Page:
On reading the latest edition of the HETAS technical bulletin I notice a strong focus not only on compliance for fitting stoves and the regulations involved with this, but also covering such topics as ventilation strategy, combustible wall construction and ‘air tightness’. All seems pretty complex stuff for fitting a stove but all pretty crucial to ensure your home safety.
Even more topical now however is the importance of efficient stoves and the drive from the industry towards new cleaner technologies in solid fuel and the drive is nearly all based around wood burning. The buzz word around government now has changed from ‘low emissions’ to ‘clean air’ and so the industry, with strong support from The Stove Industry Alliance (SIA) is working hard at being ahead of the game in terms of clean air.
Interestingly the bulletin looks in detail at how these more efficient stoves improve combustion, lower emissions and in turn reduce the amount of fuel required.
It looks at the composition of wood which is made up of 50% carbon, 6% hydrogen and 44% oxygen. In the ideal situation the wood could be completely burned giving 50% of its volume to carbon and 50% to water, but 100% combustion does not happen with any fuel burned, even gas or oil.
When wood is heated to around 280oC it undergoes a reaction called pyrolysis which liberates combustible gases from the wood and leaves behind carbon as a solid charcoal. Here is the important bit – Up to 60% of the heat energy contained in wood is contained within these organic gases which are initially released as visible smoke.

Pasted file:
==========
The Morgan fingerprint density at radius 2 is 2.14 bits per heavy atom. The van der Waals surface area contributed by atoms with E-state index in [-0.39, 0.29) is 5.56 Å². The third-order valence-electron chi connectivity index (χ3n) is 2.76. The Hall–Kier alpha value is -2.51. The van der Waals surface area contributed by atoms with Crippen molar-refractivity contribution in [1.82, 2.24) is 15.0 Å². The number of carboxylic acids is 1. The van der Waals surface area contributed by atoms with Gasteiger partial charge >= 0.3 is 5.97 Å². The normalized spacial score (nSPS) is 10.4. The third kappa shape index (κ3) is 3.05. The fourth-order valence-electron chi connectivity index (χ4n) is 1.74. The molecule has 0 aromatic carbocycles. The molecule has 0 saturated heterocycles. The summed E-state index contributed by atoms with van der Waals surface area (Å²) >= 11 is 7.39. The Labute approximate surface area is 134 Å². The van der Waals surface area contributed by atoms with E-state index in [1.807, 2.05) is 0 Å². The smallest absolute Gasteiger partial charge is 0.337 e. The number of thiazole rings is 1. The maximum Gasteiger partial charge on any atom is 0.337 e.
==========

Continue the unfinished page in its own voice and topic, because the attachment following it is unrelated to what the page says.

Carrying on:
Whilst the appliance designer goes to great effort to ensure the firebox provides the best possible combustion, all his efforts can be undermined by poor quality fuel.
Most people now know that the biggest influence on fuel quality is the moisture content of the wood which can significantly affect the combustion reaction. Freshly cut wood can contain up to 60% of ‘free water’ i.e. water that is not chemically combined as part of the wood’s structure. A 2kg log can therefore contain over 1kg of water and if this log is burnt, this water will need to be driven off before the wood will burn effectively. This not only suppresses the temperature within the firebox but inhibits the combustion process as energy is used to evaporate the moisture before it can achieve pyrolysis, increasing emissions and significantly reducing efficiency.
So, as an industry, not only is there a significant drive for more efficient stoves and the encouragement to replace open fires with clean burning stoves but also a concerted effort to improve fuel quality. As a combination this will help to reduce emissions, promote clean air and conserve valuable resources.